Haitian American legislator condemns disparaging remarks about Haitians

- Advertisement -

NEW YORK, Dec 26, CMC – A Haitian American legislator has expressed outrage over disparaging remarks allegedly made by United States President Donald J. Trump about Haitians.
“As a proud Haitian-American elected and an adoptee of the Nigerian community, I’m disgusted by alleged remarks made by Donald Trump on Haitians having “Aids” and “Nigerians living n huts,” tweeted New York State Assembly Member Rodneyse Bichotte, the daughter of Haitian immigrants.
“I condemn his remarks if true and demand an apology,” said Bichotte, the first Haitian from New York City to be elected to New York State Assembly, who represents the 42nd Assembly District in Brooklyn.
The Harlem -based Haitian Roundtable (HRT) – an organization comprising Haitian-American professionals – also denounced, as “reprehensible” Trump’s alleged remarks.
“AIDS is a pandemic that cannot be combatted by perpetuating stereotypes, as evidenced in the 1980s, when the CDC (Atlanta, Georgia-based Center for Disease Control and Prevention) wrongfully maintained that Haitians constituted a ‘high-risk’ group for HIV AIDS,” HRT said in a statement. “Unfortunately, President Trump has a track record of incendiary statements about communities of colour who make America great.
“Haitians have contributed to America since its inception – from the volunteers who fought alongside the American rebels in the Battle of Savannah in 1779, to the founder of Chicago, to the thousands of doctors, lawyers, musicians, teachers and other hard-working Haitians who help make a better America every day,” it added.
“If the New York Times report is accurate, this behaviour is beneath the dignity of the Office of the President,” HRT noted.
The Times reported over the weekend that Trump exploded with vitriolic and racist comments, in a heated White House meeting with his top policy advisors in June in attempting to advance his immigration agenda, saying that all Haitians have AIDS and mocking Nigerians — during a heated White House meeting about immigration.
According to six officials who attended or were briefed about the meeting, the paper said Trump then began reading aloud from a document, which his domestic policy adviser, Stephen Miller, had given him just before the meeting.
The document listed how many immigrants had received visas to enter the United States in 2017, the Times said. It said more than 2,500 were from Afghanistan, a terrorist haven, the president complained.
Haiti had sent 15,000 people.
‘“They ‘all have AIDS,’” the paper said that Trump grumbled, basing its information on “one person who attended the meeting and another person who was briefed about it by a different person who was there.”
But Sarah Huckabee Sanders, the White House press secretary, denied the Times story saying that senior officials who were present during the meeting denied hearing the Trump make those “outrageous claims”.
Frank Sharry, the executive director of America’s Voice, a pro-immigration group, said that Trump’s immigration agenda is simply motivated by racism.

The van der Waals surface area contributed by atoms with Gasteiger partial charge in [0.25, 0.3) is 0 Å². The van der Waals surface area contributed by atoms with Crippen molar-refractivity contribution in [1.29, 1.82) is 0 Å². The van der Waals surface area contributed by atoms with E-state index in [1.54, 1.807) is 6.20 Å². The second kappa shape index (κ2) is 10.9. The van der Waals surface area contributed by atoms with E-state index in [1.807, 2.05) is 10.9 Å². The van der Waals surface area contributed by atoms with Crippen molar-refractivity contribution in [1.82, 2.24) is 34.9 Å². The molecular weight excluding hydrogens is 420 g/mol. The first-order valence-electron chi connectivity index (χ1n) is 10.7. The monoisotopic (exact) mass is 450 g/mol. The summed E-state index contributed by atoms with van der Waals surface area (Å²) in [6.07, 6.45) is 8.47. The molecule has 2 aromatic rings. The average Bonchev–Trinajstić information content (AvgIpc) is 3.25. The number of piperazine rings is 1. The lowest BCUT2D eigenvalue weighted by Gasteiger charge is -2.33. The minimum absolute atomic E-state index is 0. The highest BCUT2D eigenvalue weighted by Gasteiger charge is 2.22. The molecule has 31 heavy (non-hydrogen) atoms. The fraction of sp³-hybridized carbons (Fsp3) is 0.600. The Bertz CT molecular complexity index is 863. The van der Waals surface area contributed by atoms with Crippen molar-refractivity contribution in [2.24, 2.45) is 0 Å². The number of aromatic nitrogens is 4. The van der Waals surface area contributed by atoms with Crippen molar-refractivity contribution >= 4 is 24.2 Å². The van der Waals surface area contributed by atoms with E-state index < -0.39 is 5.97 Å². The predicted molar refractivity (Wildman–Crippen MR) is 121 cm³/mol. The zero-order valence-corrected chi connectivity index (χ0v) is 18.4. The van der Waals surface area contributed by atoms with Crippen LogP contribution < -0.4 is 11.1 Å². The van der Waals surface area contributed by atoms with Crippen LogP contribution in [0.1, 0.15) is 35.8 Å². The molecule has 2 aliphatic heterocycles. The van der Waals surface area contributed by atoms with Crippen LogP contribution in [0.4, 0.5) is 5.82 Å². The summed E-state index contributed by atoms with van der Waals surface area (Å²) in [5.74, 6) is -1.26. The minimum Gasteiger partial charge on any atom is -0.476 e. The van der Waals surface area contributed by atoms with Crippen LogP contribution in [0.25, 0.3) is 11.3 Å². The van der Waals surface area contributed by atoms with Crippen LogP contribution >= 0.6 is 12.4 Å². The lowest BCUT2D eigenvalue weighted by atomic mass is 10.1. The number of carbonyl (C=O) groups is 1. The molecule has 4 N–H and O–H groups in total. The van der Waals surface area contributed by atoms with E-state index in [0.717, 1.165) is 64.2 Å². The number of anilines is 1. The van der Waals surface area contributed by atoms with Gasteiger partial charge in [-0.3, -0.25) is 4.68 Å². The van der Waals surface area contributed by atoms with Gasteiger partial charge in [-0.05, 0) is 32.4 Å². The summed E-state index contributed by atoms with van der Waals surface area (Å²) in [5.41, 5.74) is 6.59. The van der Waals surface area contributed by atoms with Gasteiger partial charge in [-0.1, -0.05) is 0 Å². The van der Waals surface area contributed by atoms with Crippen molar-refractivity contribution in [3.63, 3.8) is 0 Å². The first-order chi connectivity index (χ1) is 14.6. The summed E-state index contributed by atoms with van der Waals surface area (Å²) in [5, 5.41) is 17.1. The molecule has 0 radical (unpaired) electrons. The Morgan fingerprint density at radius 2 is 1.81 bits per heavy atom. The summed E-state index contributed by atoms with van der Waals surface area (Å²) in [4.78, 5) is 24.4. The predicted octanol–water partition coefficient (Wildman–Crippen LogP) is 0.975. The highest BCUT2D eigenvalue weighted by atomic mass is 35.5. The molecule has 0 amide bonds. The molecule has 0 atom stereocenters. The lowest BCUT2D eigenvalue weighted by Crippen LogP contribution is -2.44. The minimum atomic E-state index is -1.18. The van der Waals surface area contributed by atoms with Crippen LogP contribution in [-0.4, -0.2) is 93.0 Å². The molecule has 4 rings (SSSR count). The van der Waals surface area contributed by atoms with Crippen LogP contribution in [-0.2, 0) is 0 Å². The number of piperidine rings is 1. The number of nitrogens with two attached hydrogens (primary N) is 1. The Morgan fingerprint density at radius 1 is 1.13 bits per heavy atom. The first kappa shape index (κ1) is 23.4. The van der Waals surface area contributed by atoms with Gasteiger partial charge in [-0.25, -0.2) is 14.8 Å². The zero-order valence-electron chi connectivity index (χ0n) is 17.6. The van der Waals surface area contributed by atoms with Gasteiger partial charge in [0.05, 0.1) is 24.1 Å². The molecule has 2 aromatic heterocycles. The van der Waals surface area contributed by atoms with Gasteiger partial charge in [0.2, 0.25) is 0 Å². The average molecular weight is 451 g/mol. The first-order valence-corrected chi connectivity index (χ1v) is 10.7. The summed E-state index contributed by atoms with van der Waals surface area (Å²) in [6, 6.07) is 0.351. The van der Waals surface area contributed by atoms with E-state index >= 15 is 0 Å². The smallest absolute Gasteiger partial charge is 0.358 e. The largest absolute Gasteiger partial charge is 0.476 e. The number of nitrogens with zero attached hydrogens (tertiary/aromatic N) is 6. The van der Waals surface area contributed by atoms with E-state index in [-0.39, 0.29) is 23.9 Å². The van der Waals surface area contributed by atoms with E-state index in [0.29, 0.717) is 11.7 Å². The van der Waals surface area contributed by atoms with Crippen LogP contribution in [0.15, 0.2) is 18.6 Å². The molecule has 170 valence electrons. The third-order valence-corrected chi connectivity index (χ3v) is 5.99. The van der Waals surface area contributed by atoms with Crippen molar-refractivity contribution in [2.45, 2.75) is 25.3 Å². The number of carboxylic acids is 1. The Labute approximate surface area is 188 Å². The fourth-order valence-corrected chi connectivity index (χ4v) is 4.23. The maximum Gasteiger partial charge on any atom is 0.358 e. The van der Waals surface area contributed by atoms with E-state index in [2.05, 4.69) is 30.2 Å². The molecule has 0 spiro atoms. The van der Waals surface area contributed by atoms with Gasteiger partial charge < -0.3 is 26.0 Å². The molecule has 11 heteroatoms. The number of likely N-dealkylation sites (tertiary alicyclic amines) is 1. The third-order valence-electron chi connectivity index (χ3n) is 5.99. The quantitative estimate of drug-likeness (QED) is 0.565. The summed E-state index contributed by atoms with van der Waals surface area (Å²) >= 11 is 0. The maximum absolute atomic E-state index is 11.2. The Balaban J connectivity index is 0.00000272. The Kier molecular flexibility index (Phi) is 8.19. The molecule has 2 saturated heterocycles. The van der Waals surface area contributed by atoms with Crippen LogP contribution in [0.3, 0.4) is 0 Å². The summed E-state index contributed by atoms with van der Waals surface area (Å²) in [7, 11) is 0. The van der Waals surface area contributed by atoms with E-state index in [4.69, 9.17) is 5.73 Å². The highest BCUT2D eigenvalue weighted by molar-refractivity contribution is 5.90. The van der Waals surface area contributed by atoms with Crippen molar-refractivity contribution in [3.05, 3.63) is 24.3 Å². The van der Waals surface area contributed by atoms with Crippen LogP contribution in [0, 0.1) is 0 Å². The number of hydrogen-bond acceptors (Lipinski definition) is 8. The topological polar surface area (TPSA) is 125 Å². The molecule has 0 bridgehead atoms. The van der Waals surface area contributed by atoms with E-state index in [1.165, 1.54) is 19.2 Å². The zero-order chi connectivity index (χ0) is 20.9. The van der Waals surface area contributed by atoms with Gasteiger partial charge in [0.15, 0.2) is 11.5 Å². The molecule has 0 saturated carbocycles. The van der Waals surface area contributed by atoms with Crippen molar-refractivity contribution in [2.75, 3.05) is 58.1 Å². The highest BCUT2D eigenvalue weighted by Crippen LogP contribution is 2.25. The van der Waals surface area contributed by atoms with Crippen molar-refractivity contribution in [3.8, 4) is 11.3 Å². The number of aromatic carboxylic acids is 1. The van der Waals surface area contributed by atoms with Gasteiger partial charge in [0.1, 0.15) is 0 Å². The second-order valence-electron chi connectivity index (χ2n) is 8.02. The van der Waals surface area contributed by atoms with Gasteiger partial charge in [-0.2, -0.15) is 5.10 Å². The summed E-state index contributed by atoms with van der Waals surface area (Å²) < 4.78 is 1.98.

“He’s basically saying, ‘You people of colour coming to America seeking the American dream are a threat to the white people,’” said Sharry, an outspoken critic of the president.
“He’s come into office with an aggressive strategy of trying to reverse the demographic changes underway in America.”
Trump’s alleged remarks come as myriad politicians and community activists in the US have denounced his administration’s decision to deport nearly 60, 000 Haitians living in the country under Temporary Protected Status (TPS).
Last month, Black Democratic congressional leaders joined Caribbean legislators in expressing outrage over the decision.
US Department of Homeland Security (DHS) Acting Secretary Elaine Duke said she made the decision to terminate the TPS designation for Haitians, with a delayed effective date of 18 months, “to allow for an orderly transition before the designation terminates on July 22, 2019.”
But US Congresswoman Yvette D. Clarke, the daughter of Jamaican immigrants and chair of the Congressional Black Caucus (CBC) Immigration Working Group, Congressman John Conyers of Michigan, House Judiciary Committee Ranking Member, and Congressman Cedric Richmond of Louisiana, CBC chairman, said, in a joint statement, that they were outraged by the decision that now forces the Haitian immigrants to return home.
They noted that the massive earthquake in the French-speaking Caribbean country killed more than 300,000 people in 2010, disrupted the function of civil society, displaced families from their homes, closed schools and social service agencies, created instability in the government and undermined the economy.
The Black congressional leaders said these conditions were exacerbated by the cholera epidemic, subsequent hurricanes and food insecurity crisis, “which continues to this day.”
Bichotte told the Caribbean Media Corporation (CMC) that she was “equally saddened and angered” by the decision.
“For anyone who has been to Haiti in recent months, it is clear that the administration’s decision does not coincide with the dangerous reality on the ground,” she said, adding “the return of tens of thousands of people is only going to make conditions worse.”
According to the New York Immigration Coalition, about 5,200 Haitians with TPS live in New York City and about 59,000 in the United States since the massive earthquake.

- Advertisement -


Please enter your comment!
Please enter your name here

eleven − five =